Lime plaster is type of plaster composed of sand, water, and lime, usually non-hydraulic hydrated lime (also known as slaked lime, high calcium lime or air lime). Ancient lime plaster often contained horse hair for reinforcement and pozzolan additives to reduce the working time.
The most commonly-used type of lime for lime plaster—non-hydraulic hydrated lime—only sets through carbonatation of CO2 in the air, and will not set until dry. The water added to the mix is purely to improve workability and stickiness. This causes limitations in construction use as the lime can remain soft for weeks or months. The curing time of lime plaster can be shortened by using natural hydraulic lime or adding pozzolan additives, transforming it into artificially hydraulic lime. In ancient times, Roman lime plaster incorporated pozzolanic volcanic ash; in modern times, fly ash is preferred. Non-hydraulic lime plaster can also be made to set faster by adding small quantities of gypsum plaster.
Lime plaster sets up to an extremely hard and solid mass that is very durable; lime-plastered walls have lasted for thousands of years. Lime plaster is unaffected by water and will not soften or dissolve like gypsum plaster or drywall. Unlike gypsum plaster or drywall, lime plaster is sufficiently durable and resistant to the elements to be used for exterior plastering. Compared to cement plaster, lime plaster is less brittle and cracks much less, requiring no expansion joints as a result. The elevated pH of the lime in the plaster will also act as a fungicide; mold will not grow in lime plaster or on nearby wood.
Lime plaster sets slowly and is quite caustic while wet, with a pH of 12. Plasterers must take care to protect themselves while working and keep around mild acids (such as vinegar or lemon juice) to neutralize any chemical burns. Due to the extended working time, this caustic environment can persist for weeks. When the plaster is finally dry, the pH falls to about 8.6. Because of these complications, in modern times, lime plaster is more expensive to apply than gypsum veneer plaster and especially drywall. The number of qualified tradesmen capable of plastering with lime is in decline due to widespread adoption of drywall and gypsum veneer plaster.
Historical use in the arts
One of the earliest examples of lime plaster dates back to the end of the eighth millennium BC. Three statues were discovered in a buried pit at 'Ain Ghazal in Jordan that were sculpted with lime plaster over armatures of reeds and twine. They were made in the pre-pottery neolithic period, around 7200 BC. The fact that these sculptures have lasted so long is a testament to the durability of lime plaster.
Historical uses in building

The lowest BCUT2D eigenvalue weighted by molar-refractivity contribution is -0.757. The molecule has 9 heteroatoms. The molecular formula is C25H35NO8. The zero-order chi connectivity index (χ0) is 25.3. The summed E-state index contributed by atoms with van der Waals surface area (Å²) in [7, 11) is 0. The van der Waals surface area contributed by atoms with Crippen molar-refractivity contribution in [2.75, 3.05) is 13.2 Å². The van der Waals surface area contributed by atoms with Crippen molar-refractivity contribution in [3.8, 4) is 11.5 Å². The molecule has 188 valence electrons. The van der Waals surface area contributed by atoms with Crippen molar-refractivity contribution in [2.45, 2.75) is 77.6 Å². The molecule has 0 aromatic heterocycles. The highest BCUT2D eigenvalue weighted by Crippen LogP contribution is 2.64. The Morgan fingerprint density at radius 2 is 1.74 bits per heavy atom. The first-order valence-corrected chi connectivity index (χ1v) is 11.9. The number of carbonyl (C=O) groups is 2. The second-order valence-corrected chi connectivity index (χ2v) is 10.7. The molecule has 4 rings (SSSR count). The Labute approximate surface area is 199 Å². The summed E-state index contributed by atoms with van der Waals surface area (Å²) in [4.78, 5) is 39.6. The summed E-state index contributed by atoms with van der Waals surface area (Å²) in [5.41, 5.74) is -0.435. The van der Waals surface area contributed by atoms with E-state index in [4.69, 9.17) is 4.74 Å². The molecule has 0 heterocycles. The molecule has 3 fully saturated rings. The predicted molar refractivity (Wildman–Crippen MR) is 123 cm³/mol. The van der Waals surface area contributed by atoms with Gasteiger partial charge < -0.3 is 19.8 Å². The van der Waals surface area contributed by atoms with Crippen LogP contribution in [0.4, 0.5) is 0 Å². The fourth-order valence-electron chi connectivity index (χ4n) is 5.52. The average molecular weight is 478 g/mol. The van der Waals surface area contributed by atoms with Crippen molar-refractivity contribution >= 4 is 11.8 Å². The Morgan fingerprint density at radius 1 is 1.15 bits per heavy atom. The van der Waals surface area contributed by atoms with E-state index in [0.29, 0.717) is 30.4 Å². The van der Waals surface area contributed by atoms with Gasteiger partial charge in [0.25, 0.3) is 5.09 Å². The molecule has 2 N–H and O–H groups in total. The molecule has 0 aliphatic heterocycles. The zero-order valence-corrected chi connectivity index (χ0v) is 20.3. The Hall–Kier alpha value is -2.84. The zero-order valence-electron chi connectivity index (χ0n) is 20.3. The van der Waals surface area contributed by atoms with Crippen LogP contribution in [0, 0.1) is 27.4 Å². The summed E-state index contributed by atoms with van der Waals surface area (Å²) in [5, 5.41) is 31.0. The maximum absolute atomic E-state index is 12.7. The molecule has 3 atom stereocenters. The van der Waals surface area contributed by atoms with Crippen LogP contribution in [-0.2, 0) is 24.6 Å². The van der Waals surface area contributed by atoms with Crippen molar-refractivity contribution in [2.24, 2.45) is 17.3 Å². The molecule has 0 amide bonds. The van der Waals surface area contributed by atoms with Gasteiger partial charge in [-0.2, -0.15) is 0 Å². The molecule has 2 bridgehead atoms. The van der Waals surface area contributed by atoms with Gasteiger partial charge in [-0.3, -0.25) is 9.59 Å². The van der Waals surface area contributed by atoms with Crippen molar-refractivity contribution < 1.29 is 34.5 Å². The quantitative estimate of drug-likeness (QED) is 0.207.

- Lime plaster was found to have been a multi-purpose material at the archaeological site of 'Ain Ghazal in modern day Jordan. The site dates human occupation from 7200BCE to 5000BCE. Lime plaster is believed to have coated internal walls of buildings and to have been used as the main component of some anthropomorphical figurines discovered at the site.
- Some of the earliest known examples of lime use for building purposes are in early Egyptian buildings (primarily monuments). Some of these examples in the chambers of the pyramids, which date back to around 2000 B.C., are still hard and intact.
- Archaeological digs carried out on the island of Malta have shown that in places like Tarxien and Hagar, lime stucco was also used as a binder to hold stone together as well as for decoration at sites dating back as far as 3000-2500 B.C.
- At el-Amarna, a large pavement on brick was discovered that dates back to 1400 B.C. It was apparently the floor of part of the harem of King Amenhotep IV.
- Ancient Chinese used Suk-wui (the Chinese word for slaked lime) in the construction of The Great Wall of China.
- Ancient Romans used hydraulic lime (added volcanic ash, an activated aluminium silicate) to ensure hardening of plaster and concrete in cold or wet conditions.
- The Aztec Empire and other Mesoamerican civilizations used lime plaster to pave streets in their cities. It was also used to coat the walls and floors of buildings.
- This material was used in the San Luis Mission architecture.
- Hagsten, Ellen. General Guidelines for Working with Lime Mortar and Limewash, Traditional & Sustainable Building, March 2007
- "Lime plaster statues". britishmuseum.org. British Museum. Retrieved 21 November 2013.
- J.N. Tubb, Canaanites, London, The British Museum Press, 1998
- Cowper, Ad. Lime and Lime Mortars, first published for the Building Research Station by HM Stationery Office, London, 1927
- ISBN 978-0-500-28714-9
Cedar Rose Guelberth and Dan Chiras, The Natural Plaster Book: earth, lime and gypsum plasters for natural homes'
J.N. Tubb, Canaanites, London, The British Museum Press, 1998
Stafford Holmes, Michael Wingate, Building With Lime: A Practical Introduction, Intermediate Technology Publications Ltd,